We have collectively created and shaped the curriculum.'

Following the COVID-19 pandemic, leaders have prioritised children's personal development and, communication and language. They have skilfully reshaped the daily routines.

This is working well. In a short space of time, children have moved from flitting from activity to activity on their own, to playing, learning and sharing together. For example, being able to 'make music in a band' and snuggle up together for story after story, with friends and adults.

The nurture room provides an invaluable space for pupils who need a little extra help to achieve success.

Adults understand what to teach children and in what order. Daily team briefings ensure staff plan and put in place purposeful activities that develop and consolidate learning.

For example, children counted blocks, named colours and learned about shadows, reflections and light sources as they played with a light box and blocks. They then revisited colour, reflection and light and dark through experimenting with paint on different shiny surfaces.

In addition to this, leaders have set out specific examples of what being independent looks like throughout the Nursery.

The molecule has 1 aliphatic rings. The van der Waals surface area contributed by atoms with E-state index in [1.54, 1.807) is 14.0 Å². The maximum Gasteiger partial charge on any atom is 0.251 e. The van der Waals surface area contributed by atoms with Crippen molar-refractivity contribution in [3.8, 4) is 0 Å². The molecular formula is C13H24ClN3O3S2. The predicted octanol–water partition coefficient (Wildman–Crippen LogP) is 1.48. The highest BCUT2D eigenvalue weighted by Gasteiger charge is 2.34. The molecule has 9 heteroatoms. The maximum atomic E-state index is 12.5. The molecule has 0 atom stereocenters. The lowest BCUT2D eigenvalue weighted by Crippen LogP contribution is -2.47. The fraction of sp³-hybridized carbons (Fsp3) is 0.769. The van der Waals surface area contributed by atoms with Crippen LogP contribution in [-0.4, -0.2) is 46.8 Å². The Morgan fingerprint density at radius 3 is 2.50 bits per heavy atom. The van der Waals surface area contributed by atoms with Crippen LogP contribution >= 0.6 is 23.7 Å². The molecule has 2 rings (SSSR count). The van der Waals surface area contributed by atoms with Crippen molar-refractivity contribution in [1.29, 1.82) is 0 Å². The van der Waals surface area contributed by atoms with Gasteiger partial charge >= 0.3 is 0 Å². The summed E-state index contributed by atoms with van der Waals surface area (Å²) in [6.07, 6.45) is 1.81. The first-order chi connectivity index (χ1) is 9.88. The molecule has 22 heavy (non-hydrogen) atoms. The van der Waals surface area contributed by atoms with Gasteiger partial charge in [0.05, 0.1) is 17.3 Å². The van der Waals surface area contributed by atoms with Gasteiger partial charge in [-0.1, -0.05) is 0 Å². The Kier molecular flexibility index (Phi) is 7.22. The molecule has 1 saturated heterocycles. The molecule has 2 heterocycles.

Children are successfully learning how to do things for themselves. They take pride in filling their own cup with water, squirting out the right amount of paint onto a spoon or putting their aprons away.

Children appreciate stories, both orally and in books.

Skilled staff bring stories to life across each room. The 'enlivening stories' sessions transport children to an imaginary world. Children use their previous learning to create stories.

Their 'Runaway Pumpkin' story is like no other found, as a pumpkin spins past a supermarket, rolls through a park, a farm with pigs, cows and horses and zips through a zoo full of roaring tigers.

The buzz of learning is evident in every part of the nursery. This highly inclusive setting makes sure that all children make progress no matter how small the steps.